The United Nations General Assembly has adopted its first resolution on homelessness. This landmark resolution urges governments across the globe to address the causes of homelessness and to provide supports that those who have experienced homelessness need.
The resolution calls on Member States to address the structural drivers of homelessness, including inequality, poverty, access to affordable housing, and the high costs of energy and health care. It also calls on Member States to record not just the number of people who are visibly homeless but also those who are considered the hidden homeless
Sr. Jean Quinn D.W (Founder of Sophia) played a key role in getting this resolution passed. Jean has held the post of Executive Director of UNANIMA International at the United Nations since 2017. Jean was part of a panel of global experts on homelessness who met in Kenya in 2019 and began the process of drafting and advocating for a UN Resolution on Homelessness. As Co-Chair, of the Working Group to End Homelessness, a coalition of 31 organisations advocating for global action on the social injustice of homelessness, Jean has brought the experience and voices of those directly impacted by homelessness to the UN, raising the issue and driving the need for a resolution forward. Jean worked closely with representatives from Member States, particularly African Member States to meet with them and highlight the need for the United Nations General Assembly to pass this important resolution.
Welcoming the resolution Jean said “The fact that Member States accept to collectively work to eradicate homelessness and agree to report their progress to the U.N has the potential to be a powerful tool. Member States must be accountable for their plans to address homelessness and it is hoped that this level of accountability will be the driver to support thousands of people across the world to have a home of their own.”
Sr. Jean Quinn D.W who founded Sophia said that “ I drew on the experience of Sophia’s work throughout Ireland because through Sophia I saw that people who are homeless don’t only ask for a bed for the night in a hostel they want a home of their own so they can recover from the traumatic experience of homelessness and it was the voice of people experiencing homelessness that motivated me in the work to get this resolution passed at the U.N. The Irish Government has already signed up to the Lisbon Declaration to end homelessness by 2030, and I hope that the UN Declaration will keep the energy and focus of the Irish Government on attaining their ambitious target”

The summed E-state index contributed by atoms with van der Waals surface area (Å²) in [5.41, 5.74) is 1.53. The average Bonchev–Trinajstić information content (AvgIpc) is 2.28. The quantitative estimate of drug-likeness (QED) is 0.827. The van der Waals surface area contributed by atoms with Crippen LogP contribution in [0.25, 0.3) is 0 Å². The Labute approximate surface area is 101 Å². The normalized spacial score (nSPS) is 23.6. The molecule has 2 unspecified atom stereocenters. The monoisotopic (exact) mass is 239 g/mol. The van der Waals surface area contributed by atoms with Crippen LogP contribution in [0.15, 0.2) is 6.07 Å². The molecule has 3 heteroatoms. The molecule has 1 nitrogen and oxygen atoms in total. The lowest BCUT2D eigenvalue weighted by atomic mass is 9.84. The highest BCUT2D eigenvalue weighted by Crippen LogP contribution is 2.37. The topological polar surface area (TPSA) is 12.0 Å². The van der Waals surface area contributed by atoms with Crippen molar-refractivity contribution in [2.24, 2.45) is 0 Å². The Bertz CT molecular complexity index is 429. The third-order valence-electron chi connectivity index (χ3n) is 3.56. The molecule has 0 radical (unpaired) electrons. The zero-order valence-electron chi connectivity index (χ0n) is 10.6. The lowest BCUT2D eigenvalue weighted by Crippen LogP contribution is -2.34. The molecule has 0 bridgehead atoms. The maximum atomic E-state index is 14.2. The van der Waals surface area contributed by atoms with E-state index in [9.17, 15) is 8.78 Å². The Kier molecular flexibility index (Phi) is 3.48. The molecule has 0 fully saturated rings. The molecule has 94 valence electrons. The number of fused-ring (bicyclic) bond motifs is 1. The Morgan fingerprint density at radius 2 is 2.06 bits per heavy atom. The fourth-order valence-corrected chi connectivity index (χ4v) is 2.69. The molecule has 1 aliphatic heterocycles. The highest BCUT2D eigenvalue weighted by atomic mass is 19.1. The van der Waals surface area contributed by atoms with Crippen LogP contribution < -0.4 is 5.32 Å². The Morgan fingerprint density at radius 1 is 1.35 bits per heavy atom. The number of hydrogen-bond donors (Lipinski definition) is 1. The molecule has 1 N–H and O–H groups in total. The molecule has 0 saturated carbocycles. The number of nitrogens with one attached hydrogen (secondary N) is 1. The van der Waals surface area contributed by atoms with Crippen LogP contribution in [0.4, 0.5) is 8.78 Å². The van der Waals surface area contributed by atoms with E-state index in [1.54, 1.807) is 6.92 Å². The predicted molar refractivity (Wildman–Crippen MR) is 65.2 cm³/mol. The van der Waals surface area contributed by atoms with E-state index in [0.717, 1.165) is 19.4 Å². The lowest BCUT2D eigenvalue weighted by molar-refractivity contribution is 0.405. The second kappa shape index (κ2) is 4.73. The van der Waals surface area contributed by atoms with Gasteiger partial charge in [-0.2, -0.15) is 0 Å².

Jean Quinn speaking at the UN in 2020
The resolution's full title is:
“Inclusive social development policies and programmes to address homelessness, including in the aftermath of the coronavirus disease 2019 (COVID‑19)” (document A/C.3/76/L.12/Rev.1).
The resolution is significant, for a number of reasons, within it the UN General Assembly urges Member States to ensure that their homelessness policies comply with international human rights obligations and are consistent with the 2030 Agenda for Sustainable Development.
It urges them to eliminate all forms of discrimination against individuals experiencing homelessness, to enact gender sensitive programs and policies, to decriminalize homelessness and to foster social integration for young people, people with disabilities, migrants and indigenous peoples. It encourages close collaboration and broad-based partnerships at all levels as well as consultation of persons experiencing homelessness and civil society in the development of policies and programmes.
The UN General Assembly has also called on Member States to address the structural drivers of homelessness, including inequalities, poverty, a loss of housing and livelihood as well as a lack of decent job opportunities, access to affordable housing, social protection, land access, and the high costs of energy and health care.
The Assembly recognises the need to implement measures to promote and improve the mental health and well-being of people experiencing or at risk of homelessness including scaling up of comprehensive and integrated psychosocial support services.
Further, the Assembly calls on Member States to address the structural drivers of homelessness, including inequalities, poverty, a loss of housing and livelihood as well as a lack of decent job opportunities, access to affordable housing, social protection, land access, and the high costs of energy and health care. The Assembly recognises the need to implement measures to promote and improve the mental health and well-being of people experiencing or at risk of homelessness including scaling up of comprehensive and integrated psychosocial support services.
What is equally significant in the resolution is the call by the General Assembly to Statistical establish global indicators on social protection and access to adequate housing, as well as statistics to monitor homelessness as a way to avoid excluding those who are not “visibly” homeless, through quantitative and qualitative data